Reflections of a Broken Man

On Just War: Part II – Alternatives by StephenMac

** Currently listening to So Long, So Long – DBC**

Why a moral just war theory? Why not? What are the alternatives?

1. Alternative approaches to war

As mentioned last post, just war theory in one sense sits between two moral extremes – realism and pacifism. Realism is a political science term that has at it’s centre the idea of realpolitik or political prudence. In layman’s terms, whatever gets the job done goes. Realism’s central aim is the preservation and survival of the state, and it will do whatever it needs to to maintain that survival: in a word, prudence. In contrast to just war theory, realism holds that the political and the moral are completely different spheres of thought, and therefore should not overlap. While realism is aware of the “moral significance of political action”, it does not believe that morality should limit action, especially when the state’s survival is at stake. As such, realism will advocate a dual morality: a morality of the individual, and a morality of the state. The individual can say that murder is wrong at a personal level, but this should not filter into the state level, or at least in the same way.

At the other extreme is pacifism. Pacifism argues that all war is inherently immoral, and therefore cannot and should not be fought. Realistically, a majority of pacifist thought comes from a Christian standpoint, based most usually on Jesus’ command to turn the other cheek. There are two main types: deontological and consequential. Deontological pacifism argues “that there are no situations, real or imaginary, in which resort to war would be the lesser evil” (Bellamy, Just Wars: 279-280). In other words, war involves killing, and killing is inherently wrong, therefore war is inherently wrong. As such, they advocate “passive non-resistance” and alternatives to war. It is important to note that modern Christian deontological pacifists have become somewhat more consequentialist. Rather than war is “inherently wrong”, they argue that there are situations which could theoretically exist in which war may be permissible, yet “the moral constraints on war are interpreted in such a way as to make it highly unlikely that any war would meet the criteria” (Bellamy, Just Wars: 294). More recently, the Christian perspective has moved in this direction, with the US Catholic Bishops (The Challenge of Peace), and the Anglican Archbishop of Canterbury Rowan Williams (The Just War Revisited) both advocating a “presumption against war” or a “presumption against violence”, which argues that the Christian scriptures argue first for a peaceful settlement of disputes, and in “exceptional cases” some use of force is permitted (determined by the principles of just war theory).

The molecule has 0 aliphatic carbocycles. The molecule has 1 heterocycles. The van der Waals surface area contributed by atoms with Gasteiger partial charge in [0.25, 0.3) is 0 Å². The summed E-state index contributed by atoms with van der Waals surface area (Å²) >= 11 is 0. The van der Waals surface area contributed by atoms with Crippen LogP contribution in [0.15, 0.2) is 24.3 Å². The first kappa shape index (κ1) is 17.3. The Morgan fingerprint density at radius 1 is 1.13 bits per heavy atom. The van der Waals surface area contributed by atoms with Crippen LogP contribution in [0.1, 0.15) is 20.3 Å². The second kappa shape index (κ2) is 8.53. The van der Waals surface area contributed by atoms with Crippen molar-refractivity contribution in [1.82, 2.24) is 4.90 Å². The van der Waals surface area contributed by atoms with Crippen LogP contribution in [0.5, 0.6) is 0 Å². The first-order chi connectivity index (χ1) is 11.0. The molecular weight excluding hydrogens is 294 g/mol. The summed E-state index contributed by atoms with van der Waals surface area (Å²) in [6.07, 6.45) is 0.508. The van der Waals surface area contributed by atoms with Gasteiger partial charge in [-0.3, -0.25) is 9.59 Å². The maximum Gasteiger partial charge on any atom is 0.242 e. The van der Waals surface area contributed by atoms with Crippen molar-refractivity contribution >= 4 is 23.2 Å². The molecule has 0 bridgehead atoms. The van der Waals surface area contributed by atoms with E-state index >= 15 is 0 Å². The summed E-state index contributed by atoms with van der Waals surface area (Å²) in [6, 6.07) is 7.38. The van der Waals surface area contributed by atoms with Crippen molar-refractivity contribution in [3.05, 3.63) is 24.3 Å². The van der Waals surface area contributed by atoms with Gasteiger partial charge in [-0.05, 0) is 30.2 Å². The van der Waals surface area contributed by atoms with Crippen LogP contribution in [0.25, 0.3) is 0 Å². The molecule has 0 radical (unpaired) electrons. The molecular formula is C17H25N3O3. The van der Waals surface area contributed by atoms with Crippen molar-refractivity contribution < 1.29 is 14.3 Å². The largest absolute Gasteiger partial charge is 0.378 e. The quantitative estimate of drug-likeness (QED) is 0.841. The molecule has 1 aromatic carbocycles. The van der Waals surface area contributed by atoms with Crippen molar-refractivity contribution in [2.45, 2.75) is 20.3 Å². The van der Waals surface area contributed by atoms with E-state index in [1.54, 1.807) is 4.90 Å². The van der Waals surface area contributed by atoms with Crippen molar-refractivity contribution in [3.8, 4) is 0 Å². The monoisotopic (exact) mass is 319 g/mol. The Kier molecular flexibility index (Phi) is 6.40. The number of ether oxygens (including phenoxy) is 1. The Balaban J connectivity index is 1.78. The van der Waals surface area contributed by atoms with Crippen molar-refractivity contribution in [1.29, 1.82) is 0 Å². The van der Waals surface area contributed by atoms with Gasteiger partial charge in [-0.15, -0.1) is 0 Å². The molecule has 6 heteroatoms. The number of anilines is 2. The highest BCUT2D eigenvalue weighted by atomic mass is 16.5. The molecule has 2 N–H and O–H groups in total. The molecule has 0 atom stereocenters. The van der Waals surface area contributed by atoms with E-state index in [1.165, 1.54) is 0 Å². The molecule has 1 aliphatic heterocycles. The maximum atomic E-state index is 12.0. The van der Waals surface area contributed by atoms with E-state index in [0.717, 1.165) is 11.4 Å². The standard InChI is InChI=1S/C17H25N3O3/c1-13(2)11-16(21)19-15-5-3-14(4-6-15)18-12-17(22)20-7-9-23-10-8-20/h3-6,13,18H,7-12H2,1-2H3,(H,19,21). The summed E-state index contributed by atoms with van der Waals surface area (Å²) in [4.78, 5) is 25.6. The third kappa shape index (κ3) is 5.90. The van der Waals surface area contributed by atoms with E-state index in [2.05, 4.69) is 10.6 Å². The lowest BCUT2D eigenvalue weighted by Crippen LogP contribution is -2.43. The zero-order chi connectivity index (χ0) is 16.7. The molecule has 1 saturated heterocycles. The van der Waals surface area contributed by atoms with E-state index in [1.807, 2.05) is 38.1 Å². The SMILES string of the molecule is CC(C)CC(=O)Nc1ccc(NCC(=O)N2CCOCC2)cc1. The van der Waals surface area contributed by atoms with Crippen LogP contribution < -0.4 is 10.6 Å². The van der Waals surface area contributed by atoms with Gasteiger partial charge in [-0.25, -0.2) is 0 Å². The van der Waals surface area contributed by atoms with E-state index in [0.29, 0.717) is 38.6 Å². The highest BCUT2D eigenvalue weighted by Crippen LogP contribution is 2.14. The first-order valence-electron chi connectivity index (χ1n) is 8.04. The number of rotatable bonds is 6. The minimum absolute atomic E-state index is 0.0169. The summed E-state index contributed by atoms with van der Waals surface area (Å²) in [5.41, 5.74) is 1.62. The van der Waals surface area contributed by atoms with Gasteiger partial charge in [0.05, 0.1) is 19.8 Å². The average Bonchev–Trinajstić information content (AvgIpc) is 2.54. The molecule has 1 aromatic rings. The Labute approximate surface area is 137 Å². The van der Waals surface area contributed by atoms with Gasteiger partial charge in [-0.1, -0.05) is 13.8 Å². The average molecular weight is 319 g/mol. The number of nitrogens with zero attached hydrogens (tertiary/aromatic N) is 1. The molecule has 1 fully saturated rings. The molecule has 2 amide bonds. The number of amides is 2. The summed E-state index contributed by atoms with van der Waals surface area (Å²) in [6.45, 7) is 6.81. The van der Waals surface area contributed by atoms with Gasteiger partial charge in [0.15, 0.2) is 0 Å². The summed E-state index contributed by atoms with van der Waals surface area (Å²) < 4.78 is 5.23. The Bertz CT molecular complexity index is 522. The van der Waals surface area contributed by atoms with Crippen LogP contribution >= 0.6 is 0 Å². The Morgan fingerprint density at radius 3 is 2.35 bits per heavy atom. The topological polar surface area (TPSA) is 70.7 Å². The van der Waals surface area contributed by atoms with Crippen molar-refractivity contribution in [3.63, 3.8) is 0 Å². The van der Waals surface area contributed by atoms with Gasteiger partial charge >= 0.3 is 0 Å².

Consequential pacifists would argue that it’s not war per se that’s wrong, but rather it’s modern form. They would argue that war is theoretically possible, but modern warfare involves the killing of innocents, and the killing of innocents is wrong, therefore modern warfare is wrong. In difference to deontological pacifists, it’s not that killing is wrong, but the killing of innocents is wrong, and modern warfare inherently involves these innocents. If the nature of warfare were to change, then war would be morally possible, whereas the deontological pacifist would say that war itself is wrong, and can never meet the criteria of being moral.